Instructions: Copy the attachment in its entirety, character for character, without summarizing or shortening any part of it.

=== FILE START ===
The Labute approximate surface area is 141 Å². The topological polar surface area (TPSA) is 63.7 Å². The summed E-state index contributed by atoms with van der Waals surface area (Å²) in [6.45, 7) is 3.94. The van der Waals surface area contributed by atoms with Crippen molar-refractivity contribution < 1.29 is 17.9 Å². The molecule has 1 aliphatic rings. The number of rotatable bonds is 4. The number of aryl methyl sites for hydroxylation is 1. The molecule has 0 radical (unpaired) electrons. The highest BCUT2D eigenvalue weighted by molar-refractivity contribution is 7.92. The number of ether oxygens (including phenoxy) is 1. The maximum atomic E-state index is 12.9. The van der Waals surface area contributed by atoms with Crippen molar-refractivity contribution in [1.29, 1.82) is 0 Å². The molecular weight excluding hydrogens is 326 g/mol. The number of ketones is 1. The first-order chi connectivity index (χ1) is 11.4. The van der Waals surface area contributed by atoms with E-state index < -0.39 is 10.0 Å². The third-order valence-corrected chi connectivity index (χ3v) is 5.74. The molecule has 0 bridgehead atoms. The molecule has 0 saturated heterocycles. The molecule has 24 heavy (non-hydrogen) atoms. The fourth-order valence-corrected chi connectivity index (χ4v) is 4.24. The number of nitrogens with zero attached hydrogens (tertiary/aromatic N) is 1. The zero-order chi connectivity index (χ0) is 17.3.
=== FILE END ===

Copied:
The Labute approximate surface area is 141 Å². The topological polar surface area (TPSA) is 63.7 Å². The summed E-state index contributed by atoms with van der Waals surface area (Å²) in [6.45, 7) is 3.94. The van der Waals surface area contributed by atoms with Crippen molar-refractivity contribution < 1.29 is 17.9 Å². The molecule has 1 aliphatic rings. The number of rotatable bonds is 4. The number of aryl methyl sites for hydroxylation is 1. The molecule has 0 radical (unpaired) electrons. The highest BCUT2D eigenvalue weighted by molar-refractivity contribution is 7.92. The number of ether oxygens (including phenoxy) is 1. The maximum atomic E-state index is 12.9. The van der Waals surface area contributed by atoms with Crippen molar-refractivity contribution in [1.29, 1.82) is 0 Å². The molecular weight excluding hydrogens is 326 g/mol. The number of ketones is 1. The first-order chi connectivity index (χ1) is 11.4. The van der Waals surface area contributed by atoms with E-state index < -0.39 is 10.0 Å². The third-order valence-corrected chi connectivity index (χ3v) is 5.74. The molecule has 0 bridgehead atoms. The molecule has 0 saturated heterocycles. The molecule has 24 heavy (non-hydrogen) atoms. The fourth-order valence-corrected chi connectivity index (χ4v) is 4.24. The number of nitrogens with zero attached hydrogens (tertiary/aromatic N) is 1. The zero-order chi connectivity index (χ0) is 17.3.